At that time I began using an occlusal analyzer, which, to the best of my knowledge, was the first device ever used to locate the actual position (in space) of the upper teeth and jaw as related to the skull. What I began to see was that a "side shift" of the upper jaw was not the only problem. Often the upper jaw would be "canted", meaning tipped up on one side. Sometimes this would even be in combination with a side shift. I also began noticing "slants", which is sort of a rotation of the upper jaw in a horizontal plane. It would also sometimes be in combination with one of the other problems. Another frequent finding was that the "slope" of the upper jaw was too steep. Slope is the rotation of the upper jaw in a vertical plane. For the first time ever I was beginning to think of dentistry and orthodontics and orthopedics in three dimensions.

Not only had I learned to solve the underlying problem of TMJ, but I also became more aware of facial asymmetries and observed their true significance as related to wellness. I began seeing them in a lot of people. It is generally believed that facial asymmetries are just something that happens and that there is really nothing that can be done about them. Nothing could be further from the truth. And it can all be done non-surgically and with little or no discomfort.

If you suffer from any of the following TMJ symptoms:

  • Headaches (usually located behind the eyes or radiating over the sides of the face and head) and neckaches (usually occurring on the back of the neck where it joins the head). The latter type of headache/neckache often feels like tension and are sometimes called "tension headaches".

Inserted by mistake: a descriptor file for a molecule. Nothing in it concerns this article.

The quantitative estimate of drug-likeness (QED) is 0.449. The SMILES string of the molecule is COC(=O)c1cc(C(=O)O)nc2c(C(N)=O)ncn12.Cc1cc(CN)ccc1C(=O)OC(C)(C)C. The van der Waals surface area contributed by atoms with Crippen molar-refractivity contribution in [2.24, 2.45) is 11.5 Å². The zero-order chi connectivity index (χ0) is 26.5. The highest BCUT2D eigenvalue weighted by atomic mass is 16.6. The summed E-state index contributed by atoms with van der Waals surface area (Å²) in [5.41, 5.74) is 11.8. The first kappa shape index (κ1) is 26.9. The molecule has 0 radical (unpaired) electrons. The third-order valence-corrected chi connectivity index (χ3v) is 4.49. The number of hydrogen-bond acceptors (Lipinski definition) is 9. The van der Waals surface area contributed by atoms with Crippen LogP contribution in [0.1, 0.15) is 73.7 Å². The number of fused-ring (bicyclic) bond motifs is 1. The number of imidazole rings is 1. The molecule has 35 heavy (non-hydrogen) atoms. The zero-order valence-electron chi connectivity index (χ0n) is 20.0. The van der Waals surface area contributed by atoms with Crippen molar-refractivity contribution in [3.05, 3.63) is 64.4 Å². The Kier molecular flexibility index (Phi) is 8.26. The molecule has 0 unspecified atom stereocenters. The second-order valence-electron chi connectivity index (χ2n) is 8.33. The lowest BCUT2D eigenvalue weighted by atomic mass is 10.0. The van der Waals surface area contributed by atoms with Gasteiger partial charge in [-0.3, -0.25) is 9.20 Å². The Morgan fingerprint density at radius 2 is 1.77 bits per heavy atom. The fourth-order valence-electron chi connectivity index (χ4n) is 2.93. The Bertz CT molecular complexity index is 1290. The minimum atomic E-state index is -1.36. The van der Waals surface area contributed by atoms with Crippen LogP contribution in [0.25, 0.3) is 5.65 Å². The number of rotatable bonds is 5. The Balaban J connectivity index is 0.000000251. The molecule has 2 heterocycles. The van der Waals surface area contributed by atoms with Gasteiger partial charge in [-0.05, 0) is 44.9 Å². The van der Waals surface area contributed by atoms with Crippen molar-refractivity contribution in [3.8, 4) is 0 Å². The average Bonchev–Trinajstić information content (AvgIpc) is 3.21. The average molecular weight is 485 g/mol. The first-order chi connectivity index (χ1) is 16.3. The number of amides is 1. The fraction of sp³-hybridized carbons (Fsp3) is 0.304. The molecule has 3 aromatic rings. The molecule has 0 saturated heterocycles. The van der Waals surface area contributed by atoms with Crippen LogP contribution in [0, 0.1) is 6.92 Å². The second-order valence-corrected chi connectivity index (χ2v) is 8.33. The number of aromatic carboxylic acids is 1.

• Stuffiness in one or both ears, ringing in one or both ears, dizziness (vertigo), hearing difficulties, low back pain, poor posture, and occasionally ulcer-like symptoms in the stomach.
  • Clicking, popping, and/or grinding (crepitus) in the jaw joint; tenderness or pain in the jaw joint; sore or painful muscles in the head, face, or neck; difficulty in chewing; fatigue of the jaw muscle after prolonged chewing or talking; limitations of the range of motion of the lower jaw; locking of the jaw in either the open or closed position; clenching or grinding the teeth; and deviation of the jaw when opening or closing the mouth.

    There is a two-part, self-diagnostic test you can perform on yourself. First, put your little fingers (pinkies) into your ears and open and close your lower jaw very slowly. Listen for any joint sounds. Was there a popping or a grinding noise?

    Next look at yourself very carefully in a large mirror. Is the mid-point of your chin button lined up with the mid-line of your face, or is it deviated off slightly to one side? Does the mid-line of your lower teeth fail to line up perfectly with the midline of your upper teeth?

    If you suffer form any of the above symptoms or answered yes to any of the above questions, then the chances are you do have a TMJ problem to some degree.